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    I went to school in Italy, and about everyone I know there started smoking when they were about twelve (year more, years less).

    A five year old could easily buy cigarettes there, in any store, no questions asked.
     
  6. Macaberz
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    Macaberz Pay it forward Contributor

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    Well, I wasn't born in Italy, nor have I been to school there, but I stayed there on vacation for a little while. My friend, then 14, was a smoker, I wasn't but now that you mention Italy, I do recall that he had little trouble getting his cigs. Still, and this may sound like some boy adventure story but I can assure you, it really happened, we did get chased away once. I still remember making a dash for it. We were pretty terrified then, but it's kinda fun to think about in hindsight.
     
  7. Thomas Kitchen
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    Thomas Kitchen Proofreader in the Making Contributor

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    Thanks for all the super quick replies! Well, I've been thinking that these school bullies will actually force him to smoke cigarettes, after school. He's a tiny little lad who only has one friend, his parents know nothing because they are at work often and he spends almost all of his time in his room (but they are perfectly decent parents), and he just fits in nowhere - even when he arrives in the fantasy world.

    Thoughts?
     
  8. jazzabel
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    jazzabel Contributing Member Contributor

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    My youngest sister was smoking at 11, it's terribly sad but it happens. I think kids from troubled home situations would be feeling more desperate to belong, they might be more easily influenced, and also, could be an easier target for bullies too.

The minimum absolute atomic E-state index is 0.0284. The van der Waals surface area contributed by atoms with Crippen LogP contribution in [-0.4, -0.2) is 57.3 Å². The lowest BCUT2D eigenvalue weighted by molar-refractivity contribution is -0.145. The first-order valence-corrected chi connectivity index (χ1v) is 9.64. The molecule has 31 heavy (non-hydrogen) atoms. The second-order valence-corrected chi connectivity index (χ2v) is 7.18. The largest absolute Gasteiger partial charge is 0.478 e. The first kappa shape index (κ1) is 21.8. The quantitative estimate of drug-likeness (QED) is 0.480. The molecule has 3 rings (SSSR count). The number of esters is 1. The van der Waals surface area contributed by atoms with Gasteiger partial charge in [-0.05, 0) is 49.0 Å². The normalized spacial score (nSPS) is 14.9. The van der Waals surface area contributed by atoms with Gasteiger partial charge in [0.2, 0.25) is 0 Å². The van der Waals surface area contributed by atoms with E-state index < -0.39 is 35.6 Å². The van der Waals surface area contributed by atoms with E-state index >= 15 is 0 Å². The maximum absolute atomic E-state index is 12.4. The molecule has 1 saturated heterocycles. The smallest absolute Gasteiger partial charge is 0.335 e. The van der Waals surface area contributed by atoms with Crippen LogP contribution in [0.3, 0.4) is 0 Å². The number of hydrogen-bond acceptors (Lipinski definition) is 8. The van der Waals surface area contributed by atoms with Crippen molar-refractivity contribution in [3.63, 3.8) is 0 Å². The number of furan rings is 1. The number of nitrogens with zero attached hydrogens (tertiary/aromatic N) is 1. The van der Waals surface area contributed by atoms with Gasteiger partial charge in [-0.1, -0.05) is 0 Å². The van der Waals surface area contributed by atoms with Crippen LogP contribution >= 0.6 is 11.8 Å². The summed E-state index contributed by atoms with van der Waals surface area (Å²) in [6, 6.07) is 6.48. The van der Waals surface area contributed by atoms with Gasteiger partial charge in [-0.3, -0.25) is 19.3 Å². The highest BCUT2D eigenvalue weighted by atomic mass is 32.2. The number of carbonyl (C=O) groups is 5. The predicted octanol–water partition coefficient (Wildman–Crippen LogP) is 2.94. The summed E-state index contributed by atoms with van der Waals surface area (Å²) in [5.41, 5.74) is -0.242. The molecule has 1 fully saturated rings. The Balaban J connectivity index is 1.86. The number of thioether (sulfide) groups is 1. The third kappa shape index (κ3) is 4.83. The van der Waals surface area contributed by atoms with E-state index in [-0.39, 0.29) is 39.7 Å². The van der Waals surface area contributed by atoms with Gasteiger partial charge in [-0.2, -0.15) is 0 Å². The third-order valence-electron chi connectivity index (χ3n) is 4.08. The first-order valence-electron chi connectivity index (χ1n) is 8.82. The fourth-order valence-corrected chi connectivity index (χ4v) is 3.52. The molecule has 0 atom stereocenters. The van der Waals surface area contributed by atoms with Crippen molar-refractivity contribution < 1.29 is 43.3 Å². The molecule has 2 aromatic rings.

9. Michael Collins
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    Michael Collins Contributing Member

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    It probably depends what city you were in, and most of all if was north or south. I grew up in Rome, pretty big town, and many times I bought cigs for friends when I was about that age.

    Sorry for the off topic, let's get back in line.
     
  10. Michael Collins
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    Michael Collins Contributing Member

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    In another of my school experiences, it was pretty common that bigger guys pushed kids and pressured them to start smoking, mostly to make fun of them, but the kids would keep on smoking to "look cool" (strange things are cool when you are growing up).
     
  11. T.Trian
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    T.Trian Overly Pompous Bastard Staff Supporter Contributor

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    Not sure about that. All the kids I knew who smoked at 13 were very "protective" over their cigarettes: they only ever gave out a few and even those to their closest friends or people they wanted to impress, but since cigarettes were relatively hard to come by, the kids held onto theirs tooth and nail. What bullies did do was steal cigarettes from weaker / less popular smokers or took them by force. There was one guy in my class when we were in 7th grade whose smokes were repeatedly taken from him by 8th graders: 2-3 guys held him down while one searched his pockets and then they shared the ciggies, but nobody ever forced anyone to smoke their precious smokes.
     
  12. Macaberz
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    Macaberz Pay it forward Contributor

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    Here are my thoughts: I want to read the damn story already :p
     
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  13. Thomas Kitchen
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    Thomas Kitchen Proofreader in the Making Contributor